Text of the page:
Some Ways Vascular Dementia Shows Up In Real Life
Your loved one with vascular dementia may experience issues with—
- Misplacing things
- Struggling to perform daily tasks as they once did, like paying bills or keeping a calendar
- Forgetting current or past events, or mixing up details
- Finding the right words to express themselves
- Getting lost, even in familiar surroundings
- Changes in sleep patterns
- Changes in reading and writing skills
- Changes in personality and behavior
- Difficulties with judgment and insight, such as failing to recognize potential danger
- Changes in mood, which can include depression, agitation, and anger
- Hallucinations or delusions (seeing things that aren’t there, believing things are true that aren’t)
- Trouble understanding and following directions
It’s understandable how any of these issues can cause family members and loved ones to feel worried and even upset. It can be very difficult to witness someone you care for experiencing cognitive changes.
One powerful, positive strategy for supporting both your loved one and yourself in this situation is seeking out the knowledge and community you need to understand dementia and realize that you’re not alone.
But, it’s also important to seek out quality sources of information. While the internet is a marvelous thing, it can also be rife with misinformation.
Here are some sources of high-quality information on vascular dementia—
The American Heart Association maintains the Stroke.org website, which is a wonderful resource about all things stroke-related.
The U.S. Department of Health and Human Services released this in-depth article on their Alzheimers.gov site about vascular dementia, to help spread awareness about this condition.
The National Institute of Neurological Disorders and Stroke (NINDS) created this wide-ranging overview of multi-infarct dementia, which also reviews current research efforts.
This article from the National Heart, Lung, and Blood Institute provides another helpful overview of vascular dementia, and also includes a link to this infographic handout about dementia from the National Institute on Aging.
You may also be interested in learning about prevention and treatment options for vascular dementia. Let’s explore some.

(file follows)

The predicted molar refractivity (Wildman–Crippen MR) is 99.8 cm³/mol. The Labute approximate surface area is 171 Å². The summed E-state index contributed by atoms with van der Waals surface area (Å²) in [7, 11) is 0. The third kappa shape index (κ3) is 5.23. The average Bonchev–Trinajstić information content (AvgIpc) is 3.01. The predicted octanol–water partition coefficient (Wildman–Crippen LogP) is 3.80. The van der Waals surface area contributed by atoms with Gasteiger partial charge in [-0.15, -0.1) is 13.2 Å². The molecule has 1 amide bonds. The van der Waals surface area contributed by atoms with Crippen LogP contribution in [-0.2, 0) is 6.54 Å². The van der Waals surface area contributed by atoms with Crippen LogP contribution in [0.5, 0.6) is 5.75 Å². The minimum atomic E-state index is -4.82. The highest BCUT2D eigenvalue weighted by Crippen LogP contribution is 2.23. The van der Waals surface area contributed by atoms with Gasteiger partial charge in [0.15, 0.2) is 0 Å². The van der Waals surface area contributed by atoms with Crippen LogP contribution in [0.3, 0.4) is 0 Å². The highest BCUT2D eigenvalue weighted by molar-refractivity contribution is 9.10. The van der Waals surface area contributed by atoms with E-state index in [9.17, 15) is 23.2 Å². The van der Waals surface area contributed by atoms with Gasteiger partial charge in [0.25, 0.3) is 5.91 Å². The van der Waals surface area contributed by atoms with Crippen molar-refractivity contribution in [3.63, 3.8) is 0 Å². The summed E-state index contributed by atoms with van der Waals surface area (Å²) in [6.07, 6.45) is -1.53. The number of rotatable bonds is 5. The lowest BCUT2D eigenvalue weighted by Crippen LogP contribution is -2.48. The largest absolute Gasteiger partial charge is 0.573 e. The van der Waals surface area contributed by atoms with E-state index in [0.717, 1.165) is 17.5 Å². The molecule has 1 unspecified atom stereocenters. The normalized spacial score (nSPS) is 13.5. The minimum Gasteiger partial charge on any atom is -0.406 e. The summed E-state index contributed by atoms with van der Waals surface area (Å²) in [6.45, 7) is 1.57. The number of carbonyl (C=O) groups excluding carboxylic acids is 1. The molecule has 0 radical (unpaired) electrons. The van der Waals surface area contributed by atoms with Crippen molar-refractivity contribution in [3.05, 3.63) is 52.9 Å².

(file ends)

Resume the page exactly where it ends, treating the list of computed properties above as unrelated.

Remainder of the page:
How Can I Prevent and Treat Vascular Dementia?
One silver lining to vascular dementia is that it has more known preventable risk factors than other types of dementia.
Whenever major risk factors for a disorder are within your control to manage—you have an opportunity to invest in preventative measures, to reduce risks for developing the condition.
Many of the major risks for vascular dementia are the same as those for stroke.
Lifestyle factors that contribute to risks for stroke and vascular dementia include—
- Poor diet
- Lack of exercise
- Moderate to heavy alcohol consumption
The good news? All these risk factors are within your control to change.
Making lifestyle changes that address these issues will decrease your risk for stroke and vascular dementia.
Several medical conditions are also associated with an increased risk of stroke and vascular dementia. These include—
- Cardiovascular issues (such as high blood pressure and atrial fibrillation)
- Circulation issues (like atherosclerosis)
- High cholesterol
More good news? Most of these conditions can be effectively managed with a combination of a doctor’s help, lifestyle changes, and medications.
Because vascular dementia’s presence can be difficult to pinpoint, it’s a good idea to pursue professional cognitive screening if you’re concerned your loved one may have this condition.
People considered at increased for vascular dementia include those who have suffered a stroke or transient ischemic attack (TIA) (also commonly referred to as a mini-stroke), and those who have medical issues impacting their heart or blood vessels.
If your loved one falls into one of these groups and you have concerns about their risks for vascular dementia, you can discuss it with their doctor and request in-depth cognitive testing.
At this time, the treatments for vascular dementia primarily target the medical issues that are known to impact this condition. This includes managing and treating conditions like diabetes, high cholesterol, high blood pressure, and cardiac issues.
While the FDA has yet to approve a medication specific to the treatment of vascular dementia, clinical trials have shown some promise in the use of Alzheimer’s medications to treat its symptoms.
Currently, the main goal of vascular dementia treatment is to slow its progression and manage symptom severity.
While there’s not yet a cure, researchers are actively investigating and conducting clinical trials, in the hopes of finding a cure for all types of dementia.
If your family has been touched by this condition, there is help and support available—for everyone involved.
Here’s a link to the Alzheimer’s Association site’s search page for support groups by location. Many support groups exist both for individuals with dementia and their loved ones and caregivers.
This article from the Alzheimer’s Society offers caregivers ideas and advice about treatments and daily support strategies for loved ones with vascular dementia.
Assistance from rehabilitation professionals such as speech-language pathologists (SLPs), occupational therapists (OTs), and physical therapists (PTs) can also help individuals and families address the challenges of vascular dementia with effective strategies and supports.
If your life or the life of a loved one has been impacted by vascular dementia, it’s important to know—there are many resources available to help you navigate life with this condition. You don’t have to face the challenges of vascular dementia alone.